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Resistance is Futile

AOL’s purchase of Time Warner sends shivers down the Internet spine.

by Mark D. Johnson
January 13, 2001

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Resistance is Futile_Mark D. Johnson-AOL’s purchase of Time Warner sends shivers down the Internet spine. America Online is the largest Internet service provider in the nation with about 29 million members, and with this week’s approval of AOL’s buyout of media giant Time Warner, its empire just grew a lot bigger. With the new acquisition, AOL will have an easier time developing new integrated technology such as video conferencing over Time Warner’s existing high-speed cable pipeline and will undoubtedly have more clout in the marketplace. While the regulatory commission that approved the merger laid out some restrictions that will force AOL to make some technology compatible with competitor software, there is still reason to be concerned about AOL’s increasing dominance.

Aggression with a Smiley Face

It’s not hard to understand how AOL became so popular. It was well established by the time the World Wide Web became a huge phenomenon, and its easy-to-use interface and personable style that tells you when “You’ve Got Mail” was attractive to a largely non-technical population that was just starting to understand the phrase “information superhighway.” Besides e-mail accounts, AOL offered its own little world wide web, with various sections devoted to business, travel, and so on, and exclusive deals to put some popular magazines online, along with chat room technology.

AOL still advertises its user-friendliness and community setting, though other systems are just as easy to use, if not easier. Yet with offers of 100 free hours, the AOL community continues to grow. And for those who only want access to e-mail, one AOL pricing plan restricts users to three hours a month for only $4.95.

For all its friendly promotions and happy customers, however, the company has shown it is not beyond Microsoft-style tactics in making sure they come out on top. Most notably, AOL restricted use of its popular Instant Messenger (AIM) feature to other AIM users, blocking out the similar ICQ system (which is now part of the AOL Time Warner family). AOL’s previous acquisition of the Netscape browser showed that they are not just fighting for survival, but for dominance. That merger was beneficial to both companies, but Netscape users will now find AOL software embedded with their browser whether they want it or not. And chances are you’ve installed some new software on your computer and found a new shortcut to AOL membership on your desktop. But really, it is not this kind of tactic that upsets the anti-AOL crowd, it’s the product behind the smiley face.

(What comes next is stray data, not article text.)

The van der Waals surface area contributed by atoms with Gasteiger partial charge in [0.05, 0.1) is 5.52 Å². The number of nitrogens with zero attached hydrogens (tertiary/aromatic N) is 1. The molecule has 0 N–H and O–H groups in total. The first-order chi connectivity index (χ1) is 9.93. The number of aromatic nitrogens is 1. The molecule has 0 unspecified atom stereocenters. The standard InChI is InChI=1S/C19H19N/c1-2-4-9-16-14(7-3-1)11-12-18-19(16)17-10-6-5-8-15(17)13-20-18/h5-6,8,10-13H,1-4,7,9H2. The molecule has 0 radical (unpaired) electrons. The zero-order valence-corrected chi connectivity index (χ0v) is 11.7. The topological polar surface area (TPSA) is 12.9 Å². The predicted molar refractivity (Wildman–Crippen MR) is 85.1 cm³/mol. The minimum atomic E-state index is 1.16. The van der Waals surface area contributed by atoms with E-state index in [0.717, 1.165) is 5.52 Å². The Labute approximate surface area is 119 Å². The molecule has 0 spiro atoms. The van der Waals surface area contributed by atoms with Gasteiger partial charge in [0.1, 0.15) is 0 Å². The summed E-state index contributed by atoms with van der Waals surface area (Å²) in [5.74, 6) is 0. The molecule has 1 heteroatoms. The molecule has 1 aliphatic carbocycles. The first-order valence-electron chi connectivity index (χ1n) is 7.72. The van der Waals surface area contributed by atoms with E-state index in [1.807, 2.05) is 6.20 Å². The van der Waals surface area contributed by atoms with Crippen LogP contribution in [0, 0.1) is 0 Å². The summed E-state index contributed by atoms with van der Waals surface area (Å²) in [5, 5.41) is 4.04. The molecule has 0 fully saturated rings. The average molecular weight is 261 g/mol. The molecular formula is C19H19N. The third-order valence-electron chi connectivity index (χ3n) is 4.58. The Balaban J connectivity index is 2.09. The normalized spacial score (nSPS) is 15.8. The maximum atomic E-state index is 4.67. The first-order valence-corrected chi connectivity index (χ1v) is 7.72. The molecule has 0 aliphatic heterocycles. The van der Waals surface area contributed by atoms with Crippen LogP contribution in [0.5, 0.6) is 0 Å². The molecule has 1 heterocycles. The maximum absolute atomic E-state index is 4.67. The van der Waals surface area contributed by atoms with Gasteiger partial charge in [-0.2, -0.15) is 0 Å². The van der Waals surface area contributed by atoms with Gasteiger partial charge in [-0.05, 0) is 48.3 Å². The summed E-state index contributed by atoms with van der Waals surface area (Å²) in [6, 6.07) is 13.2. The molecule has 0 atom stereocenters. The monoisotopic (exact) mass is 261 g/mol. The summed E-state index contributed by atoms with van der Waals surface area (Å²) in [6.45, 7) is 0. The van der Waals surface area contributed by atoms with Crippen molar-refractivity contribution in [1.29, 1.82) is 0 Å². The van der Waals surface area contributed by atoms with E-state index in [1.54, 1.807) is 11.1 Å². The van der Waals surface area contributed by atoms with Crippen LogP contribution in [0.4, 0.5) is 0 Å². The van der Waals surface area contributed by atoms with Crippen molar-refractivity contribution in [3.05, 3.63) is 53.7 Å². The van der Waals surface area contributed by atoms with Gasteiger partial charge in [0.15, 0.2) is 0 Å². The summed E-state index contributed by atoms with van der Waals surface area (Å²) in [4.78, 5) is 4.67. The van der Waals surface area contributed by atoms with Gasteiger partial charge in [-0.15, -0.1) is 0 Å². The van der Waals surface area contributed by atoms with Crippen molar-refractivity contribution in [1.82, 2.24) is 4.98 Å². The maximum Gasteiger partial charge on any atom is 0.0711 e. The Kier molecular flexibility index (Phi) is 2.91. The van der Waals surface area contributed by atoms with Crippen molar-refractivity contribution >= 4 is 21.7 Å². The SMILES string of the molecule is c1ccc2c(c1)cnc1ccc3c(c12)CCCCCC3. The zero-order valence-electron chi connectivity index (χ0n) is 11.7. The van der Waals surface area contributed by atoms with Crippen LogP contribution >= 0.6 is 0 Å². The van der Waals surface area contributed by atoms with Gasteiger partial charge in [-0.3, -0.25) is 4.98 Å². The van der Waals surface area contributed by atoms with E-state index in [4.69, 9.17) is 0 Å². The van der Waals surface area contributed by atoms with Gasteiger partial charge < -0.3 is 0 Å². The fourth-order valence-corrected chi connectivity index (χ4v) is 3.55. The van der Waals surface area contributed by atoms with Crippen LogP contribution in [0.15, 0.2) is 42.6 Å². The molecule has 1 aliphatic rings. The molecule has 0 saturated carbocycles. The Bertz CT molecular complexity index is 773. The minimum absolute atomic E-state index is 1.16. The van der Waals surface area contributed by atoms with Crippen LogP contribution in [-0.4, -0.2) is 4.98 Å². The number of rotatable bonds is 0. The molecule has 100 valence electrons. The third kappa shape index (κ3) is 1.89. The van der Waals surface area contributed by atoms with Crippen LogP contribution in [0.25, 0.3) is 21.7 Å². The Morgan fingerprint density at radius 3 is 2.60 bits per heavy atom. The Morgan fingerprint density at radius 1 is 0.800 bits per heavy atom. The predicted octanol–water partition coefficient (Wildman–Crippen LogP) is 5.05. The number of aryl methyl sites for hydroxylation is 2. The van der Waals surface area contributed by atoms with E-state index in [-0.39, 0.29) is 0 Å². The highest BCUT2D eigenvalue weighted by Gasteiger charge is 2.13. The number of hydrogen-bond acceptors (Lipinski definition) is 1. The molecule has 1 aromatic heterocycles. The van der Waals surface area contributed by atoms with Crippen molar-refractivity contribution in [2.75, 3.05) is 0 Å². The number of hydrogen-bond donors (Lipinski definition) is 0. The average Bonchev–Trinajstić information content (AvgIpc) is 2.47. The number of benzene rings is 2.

Community with a Curfew

AOL adores its less savvy members because they are more likely to stay within the AOL interface and browse among its contents than go out on the larger web through a browser. That is what they’ve dreamed of all along, but then came the dot-com explosion and at risk of letting its captives escape, they had to provide better interaction with the web in order to keep up with the times. And since AOL’s browser technology couldn’t match Netscape or Microsoft, it opted to purchase the former company.

AOL’s goal is still to get its members to spend as much time in the community as possible. There is even a pricing plan for people with existing Internet access to join AOL for its other online services. But a self-contained structure like AOL is at odds with the whole concept of the Internet at large and the World Wide Web. Though the regulators may ensure that some new AOL software is compatible with other software, the company will still be focused on bringing more into their fold and to get them to “stay home” as much as possible. While it is hard to fault that as a business strategy, the smaller dot-coms and independent-minded consumers can only look on in dismay.

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